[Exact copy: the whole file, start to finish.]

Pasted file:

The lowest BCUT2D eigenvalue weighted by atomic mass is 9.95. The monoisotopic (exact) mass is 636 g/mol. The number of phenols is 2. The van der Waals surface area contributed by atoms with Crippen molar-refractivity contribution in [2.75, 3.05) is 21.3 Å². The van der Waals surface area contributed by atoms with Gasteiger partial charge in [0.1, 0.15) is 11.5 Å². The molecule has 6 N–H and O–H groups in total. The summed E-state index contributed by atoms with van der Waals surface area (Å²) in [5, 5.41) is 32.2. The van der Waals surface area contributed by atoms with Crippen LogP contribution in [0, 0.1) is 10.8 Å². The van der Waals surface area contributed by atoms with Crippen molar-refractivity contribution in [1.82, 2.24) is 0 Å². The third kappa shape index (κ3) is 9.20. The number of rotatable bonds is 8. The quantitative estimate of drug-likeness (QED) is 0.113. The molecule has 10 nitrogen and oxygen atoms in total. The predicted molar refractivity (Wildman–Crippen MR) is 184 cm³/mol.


The lowest BCUT2D eigenvalue weighted by atomic mass is 9.95. The monoisotopic (exact) mass is 636 g/mol. The number of phenols is 2. The van der Waals surface area contributed by atoms with Crippen molar-refractivity contribution in [2.75, 3.05) is 21.3 Å². The van der Waals surface area contributed by atoms with Gasteiger partial charge in [0.1, 0.15) is 11.5 Å². The molecule has 6 N–H and O–H groups in total. The summed E-state index contributed by atoms with van der Waals surface area (Å²) in [5, 5.41) is 32.2. The van der Waals surface area contributed by atoms with Crippen LogP contribution in [0, 0.1) is 10.8 Å². The van der Waals surface area contributed by atoms with Crippen molar-refractivity contribution in [1.82, 2.24) is 0 Å². The third kappa shape index (κ3) is 9.20. The number of rotatable bonds is 8. The quantitative estimate of drug-likeness (QED) is 0.113. The molecule has 10 nitrogen and oxygen atoms in total. The predicted molar refractivity (Wildman–Crippen MR) is 184 cm³/mol.